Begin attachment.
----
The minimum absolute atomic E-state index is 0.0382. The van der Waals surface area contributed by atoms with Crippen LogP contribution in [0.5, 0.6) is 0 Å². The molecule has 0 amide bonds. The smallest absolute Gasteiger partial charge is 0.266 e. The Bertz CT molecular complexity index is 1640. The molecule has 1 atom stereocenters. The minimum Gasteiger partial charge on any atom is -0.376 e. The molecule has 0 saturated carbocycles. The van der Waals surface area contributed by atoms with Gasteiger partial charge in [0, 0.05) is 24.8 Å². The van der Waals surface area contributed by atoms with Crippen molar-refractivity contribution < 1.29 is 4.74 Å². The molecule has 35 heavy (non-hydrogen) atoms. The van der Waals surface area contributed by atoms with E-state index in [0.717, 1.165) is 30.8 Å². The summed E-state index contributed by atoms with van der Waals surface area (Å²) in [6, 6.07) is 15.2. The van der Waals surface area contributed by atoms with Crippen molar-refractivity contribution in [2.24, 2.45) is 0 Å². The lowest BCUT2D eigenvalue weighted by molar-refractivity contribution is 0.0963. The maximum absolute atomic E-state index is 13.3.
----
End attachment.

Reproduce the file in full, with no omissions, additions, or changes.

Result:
The minimum absolute atomic E-state index is 0.0382. The van der Waals surface area contributed by atoms with Crippen LogP contribution in [0.5, 0.6) is 0 Å². The molecule has 0 amide bonds. The smallest absolute Gasteiger partial charge is 0.266 e. The Bertz CT molecular complexity index is 1640. The molecule has 1 atom stereocenters. The minimum Gasteiger partial charge on any atom is -0.376 e. The molecule has 0 saturated carbocycles. The van der Waals surface area contributed by atoms with Gasteiger partial charge in [0, 0.05) is 24.8 Å². The van der Waals surface area contributed by atoms with Crippen molar-refractivity contribution < 1.29 is 4.74 Å². The molecule has 35 heavy (non-hydrogen) atoms. The van der Waals surface area contributed by atoms with E-state index in [0.717, 1.165) is 30.8 Å². The summed E-state index contributed by atoms with van der Waals surface area (Å²) in [6, 6.07) is 15.2. The van der Waals surface area contributed by atoms with Crippen molar-refractivity contribution in [2.24, 2.45) is 0 Å². The lowest BCUT2D eigenvalue weighted by molar-refractivity contribution is 0.0963. The maximum absolute atomic E-state index is 13.3.